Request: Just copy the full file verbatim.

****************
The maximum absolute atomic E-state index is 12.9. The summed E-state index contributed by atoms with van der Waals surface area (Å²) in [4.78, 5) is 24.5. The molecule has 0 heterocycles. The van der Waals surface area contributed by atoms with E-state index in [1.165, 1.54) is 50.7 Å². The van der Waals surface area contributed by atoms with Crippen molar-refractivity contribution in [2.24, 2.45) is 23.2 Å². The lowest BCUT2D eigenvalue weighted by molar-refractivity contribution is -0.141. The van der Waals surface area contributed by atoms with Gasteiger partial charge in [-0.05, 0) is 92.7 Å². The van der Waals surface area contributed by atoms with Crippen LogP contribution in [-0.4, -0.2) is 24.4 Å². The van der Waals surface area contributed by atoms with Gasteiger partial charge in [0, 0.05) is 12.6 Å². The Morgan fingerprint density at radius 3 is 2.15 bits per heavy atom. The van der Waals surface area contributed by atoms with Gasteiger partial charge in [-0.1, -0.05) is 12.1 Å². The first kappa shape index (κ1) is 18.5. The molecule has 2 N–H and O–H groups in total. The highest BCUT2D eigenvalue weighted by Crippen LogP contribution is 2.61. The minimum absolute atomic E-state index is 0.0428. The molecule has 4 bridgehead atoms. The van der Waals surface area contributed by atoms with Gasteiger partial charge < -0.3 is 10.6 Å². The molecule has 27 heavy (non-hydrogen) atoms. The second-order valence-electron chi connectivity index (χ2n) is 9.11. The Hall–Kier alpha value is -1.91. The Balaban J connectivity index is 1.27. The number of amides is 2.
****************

The maximum absolute atomic E-state index is 12.9. The summed E-state index contributed by atoms with van der Waals surface area (Å²) in [4.78, 5) is 24.5. The molecule has 0 heterocycles. The van der Waals surface area contributed by atoms with E-state index in [1.165, 1.54) is 50.7 Å². The van der Waals surface area contributed by atoms with Crippen molar-refractivity contribution in [2.24, 2.45) is 23.2 Å². The lowest BCUT2D eigenvalue weighted by molar-refractivity contribution is -0.141. The van der Waals surface area contributed by atoms with Gasteiger partial charge in [-0.05, 0) is 92.7 Å². The van der Waals surface area contributed by atoms with Crippen LogP contribution in [-0.4, -0.2) is 24.4 Å². The van der Waals surface area contributed by atoms with Gasteiger partial charge in [0, 0.05) is 12.6 Å². The Morgan fingerprint density at radius 3 is 2.15 bits per heavy atom. The van der Waals surface area contributed by atoms with Gasteiger partial charge in [-0.1, -0.05) is 12.1 Å². The first kappa shape index (κ1) is 18.5. The molecule has 2 N–H and O–H groups in total. The highest BCUT2D eigenvalue weighted by Crippen LogP contribution is 2.61. The minimum absolute atomic E-state index is 0.0428. The molecule has 4 bridgehead atoms. The van der Waals surface area contributed by atoms with Gasteiger partial charge < -0.3 is 10.6 Å². The molecule has 27 heavy (non-hydrogen) atoms. The second-order valence-electron chi connectivity index (χ2n) is 9.11. The Hall–Kier alpha value is -1.91. The Balaban J connectivity index is 1.27. The number of amides is 2.